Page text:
memory of summer

trodden and rutted snow

It’s been another nasty day, with no sunshine. The rain started early, then turned to sleet and then wet white feathers of snow that whispered against my umbrella and turned immediately to slush under my feet when I walked to the supermarket to get milk.

Despite a brief attempt at settling, the snow was soon superseded by more rain, and now it’s reduced to a mizzling dampness, which is expected to fade to mist or fog later on.

But “God gave us memory so that we might have roses in December”, and digital cameras so we can post pictures of summer fields in the depths of winter.

buttercups and dandelion clocks

And since we’re thinking of green fields and sunshine, let’s have a prose poem that celebrates just that. The opening is taken from “The Emergence of Memory, 1” by Laynie Browne.

Forever Day

The cloud is green; his hand is light. He lifts his hand to a green cloud and sunlight embraces his hand and he spreads his fingers.

Sunlight embraces the spread of his fingers, entwines and enlightens his hand and his fingers; sunlight embraces his hands and his arms, envelops his body, his legs and his feet as he stands firm on the cloud-green grass.

He stands firm in the sun’s embrace and pulls down light from a green cloud. The sunlight spreads to embrace the spread of the grass; the grass is sunlit and the cloud-green grass turns yellow as sunlight.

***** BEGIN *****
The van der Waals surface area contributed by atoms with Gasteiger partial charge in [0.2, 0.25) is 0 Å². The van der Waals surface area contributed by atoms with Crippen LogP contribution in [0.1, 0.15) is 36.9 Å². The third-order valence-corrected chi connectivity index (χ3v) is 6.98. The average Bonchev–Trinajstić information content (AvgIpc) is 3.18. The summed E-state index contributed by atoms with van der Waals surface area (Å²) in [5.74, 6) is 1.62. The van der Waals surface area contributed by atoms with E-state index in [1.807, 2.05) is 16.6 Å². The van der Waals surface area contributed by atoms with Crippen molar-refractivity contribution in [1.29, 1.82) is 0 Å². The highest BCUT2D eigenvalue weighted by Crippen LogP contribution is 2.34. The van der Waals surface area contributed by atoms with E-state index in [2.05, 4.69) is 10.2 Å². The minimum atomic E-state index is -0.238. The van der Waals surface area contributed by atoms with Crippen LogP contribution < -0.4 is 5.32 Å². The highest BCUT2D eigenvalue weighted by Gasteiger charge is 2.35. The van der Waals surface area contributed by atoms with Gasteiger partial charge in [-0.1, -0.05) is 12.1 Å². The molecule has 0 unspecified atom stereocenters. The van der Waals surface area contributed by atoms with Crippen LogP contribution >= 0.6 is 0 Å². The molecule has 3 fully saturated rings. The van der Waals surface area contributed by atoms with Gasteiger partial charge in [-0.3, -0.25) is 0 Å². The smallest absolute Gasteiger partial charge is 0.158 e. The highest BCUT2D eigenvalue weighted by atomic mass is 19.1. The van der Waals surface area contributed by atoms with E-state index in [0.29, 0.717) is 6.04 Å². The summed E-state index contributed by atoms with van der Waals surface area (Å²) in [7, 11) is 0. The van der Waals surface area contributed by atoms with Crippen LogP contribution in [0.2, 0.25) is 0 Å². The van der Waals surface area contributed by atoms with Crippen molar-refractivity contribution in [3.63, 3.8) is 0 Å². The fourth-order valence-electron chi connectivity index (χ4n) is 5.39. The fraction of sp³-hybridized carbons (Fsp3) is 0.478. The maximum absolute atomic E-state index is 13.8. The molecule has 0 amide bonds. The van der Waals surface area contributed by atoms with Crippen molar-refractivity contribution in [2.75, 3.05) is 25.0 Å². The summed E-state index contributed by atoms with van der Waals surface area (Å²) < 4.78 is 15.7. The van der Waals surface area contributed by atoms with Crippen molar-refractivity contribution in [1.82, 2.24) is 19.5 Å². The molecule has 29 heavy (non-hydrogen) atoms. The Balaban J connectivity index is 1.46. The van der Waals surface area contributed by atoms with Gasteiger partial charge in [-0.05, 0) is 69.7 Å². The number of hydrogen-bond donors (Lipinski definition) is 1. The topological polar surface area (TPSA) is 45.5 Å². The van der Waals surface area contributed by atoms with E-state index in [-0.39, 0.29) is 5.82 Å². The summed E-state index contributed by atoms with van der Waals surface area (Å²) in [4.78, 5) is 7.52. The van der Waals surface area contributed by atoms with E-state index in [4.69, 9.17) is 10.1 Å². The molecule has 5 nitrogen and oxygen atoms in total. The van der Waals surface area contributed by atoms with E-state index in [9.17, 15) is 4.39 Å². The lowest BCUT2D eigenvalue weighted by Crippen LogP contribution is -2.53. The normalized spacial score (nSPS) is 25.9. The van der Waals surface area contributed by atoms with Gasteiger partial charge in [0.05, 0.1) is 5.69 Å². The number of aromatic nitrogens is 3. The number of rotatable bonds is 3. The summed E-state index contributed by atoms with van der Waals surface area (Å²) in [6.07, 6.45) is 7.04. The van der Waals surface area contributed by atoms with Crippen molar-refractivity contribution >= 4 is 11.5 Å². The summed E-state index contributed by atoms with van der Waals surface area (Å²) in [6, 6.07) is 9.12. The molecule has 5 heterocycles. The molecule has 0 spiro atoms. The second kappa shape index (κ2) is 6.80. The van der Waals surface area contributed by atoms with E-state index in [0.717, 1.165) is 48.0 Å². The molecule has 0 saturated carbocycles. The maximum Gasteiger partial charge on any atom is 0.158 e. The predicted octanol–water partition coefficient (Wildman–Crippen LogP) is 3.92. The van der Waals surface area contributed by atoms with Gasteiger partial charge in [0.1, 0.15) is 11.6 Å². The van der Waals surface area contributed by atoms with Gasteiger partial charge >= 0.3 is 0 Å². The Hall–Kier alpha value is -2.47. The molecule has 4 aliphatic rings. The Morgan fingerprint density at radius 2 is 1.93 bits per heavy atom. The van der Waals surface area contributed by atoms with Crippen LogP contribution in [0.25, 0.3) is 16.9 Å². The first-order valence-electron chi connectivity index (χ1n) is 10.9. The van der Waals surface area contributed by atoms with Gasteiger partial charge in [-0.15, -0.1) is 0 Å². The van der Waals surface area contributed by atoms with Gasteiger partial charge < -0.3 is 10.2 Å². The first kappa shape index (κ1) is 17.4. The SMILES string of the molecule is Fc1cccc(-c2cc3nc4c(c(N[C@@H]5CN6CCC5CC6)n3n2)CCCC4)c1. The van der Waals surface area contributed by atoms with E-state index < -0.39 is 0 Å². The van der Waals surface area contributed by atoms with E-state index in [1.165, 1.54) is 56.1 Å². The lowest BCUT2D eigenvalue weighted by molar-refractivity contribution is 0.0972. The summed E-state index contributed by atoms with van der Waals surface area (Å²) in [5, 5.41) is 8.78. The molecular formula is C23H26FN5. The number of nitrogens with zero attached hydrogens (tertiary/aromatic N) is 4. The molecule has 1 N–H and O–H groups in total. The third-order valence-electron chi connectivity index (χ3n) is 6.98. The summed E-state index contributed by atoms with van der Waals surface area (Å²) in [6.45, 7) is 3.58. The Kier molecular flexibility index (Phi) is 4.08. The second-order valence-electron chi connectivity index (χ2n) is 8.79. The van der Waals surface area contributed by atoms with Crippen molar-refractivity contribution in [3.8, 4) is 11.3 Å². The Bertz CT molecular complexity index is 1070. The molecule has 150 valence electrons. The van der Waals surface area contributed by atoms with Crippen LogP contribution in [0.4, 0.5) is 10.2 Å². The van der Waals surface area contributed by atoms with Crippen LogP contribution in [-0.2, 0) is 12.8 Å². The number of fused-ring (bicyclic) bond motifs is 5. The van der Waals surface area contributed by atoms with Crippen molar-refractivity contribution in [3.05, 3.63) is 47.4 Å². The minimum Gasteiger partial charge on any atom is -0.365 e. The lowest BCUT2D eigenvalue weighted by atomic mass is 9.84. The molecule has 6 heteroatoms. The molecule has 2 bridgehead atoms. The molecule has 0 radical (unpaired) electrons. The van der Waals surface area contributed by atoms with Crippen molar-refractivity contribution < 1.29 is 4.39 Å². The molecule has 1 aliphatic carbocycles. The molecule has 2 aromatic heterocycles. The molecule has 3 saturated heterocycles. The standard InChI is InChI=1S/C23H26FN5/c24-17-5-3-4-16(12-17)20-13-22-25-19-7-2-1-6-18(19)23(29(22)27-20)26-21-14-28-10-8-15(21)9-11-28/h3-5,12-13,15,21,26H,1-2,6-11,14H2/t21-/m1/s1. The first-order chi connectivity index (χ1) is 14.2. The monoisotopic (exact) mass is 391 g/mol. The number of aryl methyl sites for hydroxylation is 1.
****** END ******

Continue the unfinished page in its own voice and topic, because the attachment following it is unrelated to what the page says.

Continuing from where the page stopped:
The clouds fold back, and the sky and the air and the grass are sunlight; he stands firm, embraced in sunlight; he stands on sunlight.

He stands on sunlight, but the grass is green under his shadow and under the shadow of the receding clouds.

Park grass in summer

I have some notes on a piece of paper on my desk describing prose poetry as “Janus-faced”, “a thing between”, straddling two camps, “like living between two cultures.”

Another jotting simply says, “Prose poetry as jazz: riffing on a theme.”

And a final note says, “timing is vital.”

Now is not the time for sunshine, but poetry, photography and music can all help to brighten the dark nights of winter.

yellow irises

Author: don't confuse the narrator

Exploring the boundary between writer and narrator through first person poetry, prose and opinion

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